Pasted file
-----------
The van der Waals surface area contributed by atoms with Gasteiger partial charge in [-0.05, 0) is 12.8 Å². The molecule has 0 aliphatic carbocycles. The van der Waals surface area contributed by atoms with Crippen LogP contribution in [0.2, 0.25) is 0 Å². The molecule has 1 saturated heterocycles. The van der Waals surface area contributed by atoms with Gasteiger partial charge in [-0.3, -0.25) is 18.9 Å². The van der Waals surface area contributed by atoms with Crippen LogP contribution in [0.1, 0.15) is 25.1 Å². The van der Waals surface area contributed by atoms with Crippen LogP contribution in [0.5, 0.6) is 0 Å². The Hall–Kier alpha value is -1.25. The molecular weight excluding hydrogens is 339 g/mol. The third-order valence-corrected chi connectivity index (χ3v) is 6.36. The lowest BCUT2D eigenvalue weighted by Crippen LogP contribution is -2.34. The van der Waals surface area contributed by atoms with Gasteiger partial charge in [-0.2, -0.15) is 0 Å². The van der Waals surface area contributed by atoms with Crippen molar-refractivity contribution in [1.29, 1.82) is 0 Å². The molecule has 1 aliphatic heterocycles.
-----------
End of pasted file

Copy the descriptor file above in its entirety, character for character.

The van der Waals surface area contributed by atoms with Gasteiger partial charge in [-0.05, 0) is 12.8 Å². The molecule has 0 aliphatic carbocycles. The van der Waals surface area contributed by atoms with Crippen LogP contribution in [0.2, 0.25) is 0 Å². The molecule has 1 saturated heterocycles. The van der Waals surface area contributed by atoms with Gasteiger partial charge in [-0.3, -0.25) is 18.9 Å². The van der Waals surface area contributed by atoms with Crippen LogP contribution in [0.1, 0.15) is 25.1 Å². The van der Waals surface area contributed by atoms with Crippen LogP contribution in [0.5, 0.6) is 0 Å². The Hall–Kier alpha value is -1.25. The molecular weight excluding hydrogens is 339 g/mol. The third-order valence-corrected chi connectivity index (χ3v) is 6.36. The lowest BCUT2D eigenvalue weighted by Crippen LogP contribution is -2.34. The van der Waals surface area contributed by atoms with Gasteiger partial charge in [-0.2, -0.15) is 0 Å². The van der Waals surface area contributed by atoms with Crippen molar-refractivity contribution in [1.29, 1.82) is 0 Å². The molecule has 1 aliphatic heterocycles.